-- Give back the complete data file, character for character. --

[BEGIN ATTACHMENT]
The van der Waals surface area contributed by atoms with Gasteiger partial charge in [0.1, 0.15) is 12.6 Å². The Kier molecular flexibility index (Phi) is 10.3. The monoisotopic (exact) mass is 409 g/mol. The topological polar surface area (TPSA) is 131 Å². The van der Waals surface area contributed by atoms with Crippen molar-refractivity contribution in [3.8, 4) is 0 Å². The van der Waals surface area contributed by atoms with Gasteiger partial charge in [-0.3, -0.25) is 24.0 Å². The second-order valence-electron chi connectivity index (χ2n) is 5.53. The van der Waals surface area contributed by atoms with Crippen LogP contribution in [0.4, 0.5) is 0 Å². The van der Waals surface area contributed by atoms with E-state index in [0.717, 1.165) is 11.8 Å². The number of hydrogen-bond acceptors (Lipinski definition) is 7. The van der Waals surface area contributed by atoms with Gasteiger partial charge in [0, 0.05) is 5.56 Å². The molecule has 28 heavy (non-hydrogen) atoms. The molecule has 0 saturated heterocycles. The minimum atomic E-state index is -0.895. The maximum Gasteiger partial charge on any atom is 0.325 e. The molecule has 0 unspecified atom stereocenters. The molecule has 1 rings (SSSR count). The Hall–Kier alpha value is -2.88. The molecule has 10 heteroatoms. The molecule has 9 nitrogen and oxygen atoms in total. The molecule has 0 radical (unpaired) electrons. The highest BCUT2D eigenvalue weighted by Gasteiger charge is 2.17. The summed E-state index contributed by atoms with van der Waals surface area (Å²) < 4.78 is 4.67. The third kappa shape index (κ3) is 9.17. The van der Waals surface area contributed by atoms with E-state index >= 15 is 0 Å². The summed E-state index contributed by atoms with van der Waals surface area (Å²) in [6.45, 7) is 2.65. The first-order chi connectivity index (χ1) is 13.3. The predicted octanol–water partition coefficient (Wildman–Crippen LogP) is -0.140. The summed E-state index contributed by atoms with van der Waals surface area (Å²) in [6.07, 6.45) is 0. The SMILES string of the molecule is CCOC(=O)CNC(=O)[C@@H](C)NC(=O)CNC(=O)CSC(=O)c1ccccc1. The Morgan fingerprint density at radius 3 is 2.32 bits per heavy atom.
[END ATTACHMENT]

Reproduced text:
The van der Waals surface area contributed by atoms with Gasteiger partial charge in [0.1, 0.15) is 12.6 Å². The Kier molecular flexibility index (Phi) is 10.3. The monoisotopic (exact) mass is 409 g/mol. The topological polar surface area (TPSA) is 131 Å². The van der Waals surface area contributed by atoms with Crippen molar-refractivity contribution in [3.8, 4) is 0 Å². The van der Waals surface area contributed by atoms with Gasteiger partial charge in [-0.3, -0.25) is 24.0 Å². The second-order valence-electron chi connectivity index (χ2n) is 5.53. The van der Waals surface area contributed by atoms with Crippen LogP contribution in [0.4, 0.5) is 0 Å². The van der Waals surface area contributed by atoms with E-state index in [0.717, 1.165) is 11.8 Å². The number of hydrogen-bond acceptors (Lipinski definition) is 7. The van der Waals surface area contributed by atoms with Gasteiger partial charge in [0, 0.05) is 5.56 Å². The molecule has 28 heavy (non-hydrogen) atoms. The molecule has 0 saturated heterocycles. The minimum atomic E-state index is -0.895. The maximum Gasteiger partial charge on any atom is 0.325 e. The molecule has 0 unspecified atom stereocenters. The molecule has 1 rings (SSSR count). The Hall–Kier alpha value is -2.88. The molecule has 10 heteroatoms. The molecule has 9 nitrogen and oxygen atoms in total. The molecule has 0 radical (unpaired) electrons. The highest BCUT2D eigenvalue weighted by Gasteiger charge is 2.17. The summed E-state index contributed by atoms with van der Waals surface area (Å²) < 4.78 is 4.67. The third kappa shape index (κ3) is 9.17. The van der Waals surface area contributed by atoms with E-state index >= 15 is 0 Å². The summed E-state index contributed by atoms with van der Waals surface area (Å²) in [6.45, 7) is 2.65. The first-order chi connectivity index (χ1) is 13.3. The predicted octanol–water partition coefficient (Wildman–Crippen LogP) is -0.140. The summed E-state index contributed by atoms with van der Waals surface area (Å²) in [6.07, 6.45) is 0. The SMILES string of the molecule is CCOC(=O)CNC(=O)[C@@H](C)NC(=O)CNC(=O)CSC(=O)c1ccccc1. The Morgan fingerprint density at radius 3 is 2.32 bits per heavy atom.